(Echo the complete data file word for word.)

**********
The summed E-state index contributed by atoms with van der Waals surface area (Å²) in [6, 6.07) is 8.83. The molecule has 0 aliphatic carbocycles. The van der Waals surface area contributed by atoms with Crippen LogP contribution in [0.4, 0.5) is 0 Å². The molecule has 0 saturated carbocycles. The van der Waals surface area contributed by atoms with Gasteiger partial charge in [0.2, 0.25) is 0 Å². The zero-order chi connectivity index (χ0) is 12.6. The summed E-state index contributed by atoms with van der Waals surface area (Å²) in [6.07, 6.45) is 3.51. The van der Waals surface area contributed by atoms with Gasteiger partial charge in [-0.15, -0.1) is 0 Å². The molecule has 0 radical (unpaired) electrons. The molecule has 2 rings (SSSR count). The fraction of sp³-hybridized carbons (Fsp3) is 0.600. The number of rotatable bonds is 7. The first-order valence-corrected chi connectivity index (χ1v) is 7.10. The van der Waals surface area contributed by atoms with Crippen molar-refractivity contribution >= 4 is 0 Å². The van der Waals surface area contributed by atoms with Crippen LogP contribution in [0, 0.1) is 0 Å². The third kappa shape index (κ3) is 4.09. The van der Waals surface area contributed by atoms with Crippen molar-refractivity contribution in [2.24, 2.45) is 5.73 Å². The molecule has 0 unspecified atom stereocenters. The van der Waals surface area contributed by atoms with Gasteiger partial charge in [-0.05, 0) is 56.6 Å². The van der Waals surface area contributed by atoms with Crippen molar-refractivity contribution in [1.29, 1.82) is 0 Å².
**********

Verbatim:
The summed E-state index contributed by atoms with van der Waals surface area (Å²) in [6, 6.07) is 8.83. The molecule has 0 aliphatic carbocycles. The van der Waals surface area contributed by atoms with Crippen LogP contribution in [0.4, 0.5) is 0 Å². The molecule has 0 saturated carbocycles. The van der Waals surface area contributed by atoms with Gasteiger partial charge in [0.2, 0.25) is 0 Å². The zero-order chi connectivity index (χ0) is 12.6. The summed E-state index contributed by atoms with van der Waals surface area (Å²) in [6.07, 6.45) is 3.51. The van der Waals surface area contributed by atoms with Gasteiger partial charge in [-0.15, -0.1) is 0 Å². The molecule has 0 radical (unpaired) electrons. The molecule has 2 rings (SSSR count). The fraction of sp³-hybridized carbons (Fsp3) is 0.600. The number of rotatable bonds is 7. The first-order valence-corrected chi connectivity index (χ1v) is 7.10. The van der Waals surface area contributed by atoms with Crippen molar-refractivity contribution >= 4 is 0 Å². The van der Waals surface area contributed by atoms with Crippen LogP contribution in [0, 0.1) is 0 Å². The third kappa shape index (κ3) is 4.09. The van der Waals surface area contributed by atoms with Crippen molar-refractivity contribution in [2.24, 2.45) is 5.73 Å². The molecule has 0 unspecified atom stereocenters. The van der Waals surface area contributed by atoms with Gasteiger partial charge in [-0.05, 0) is 56.6 Å². The van der Waals surface area contributed by atoms with Crippen molar-refractivity contribution in [1.29, 1.82) is 0 Å².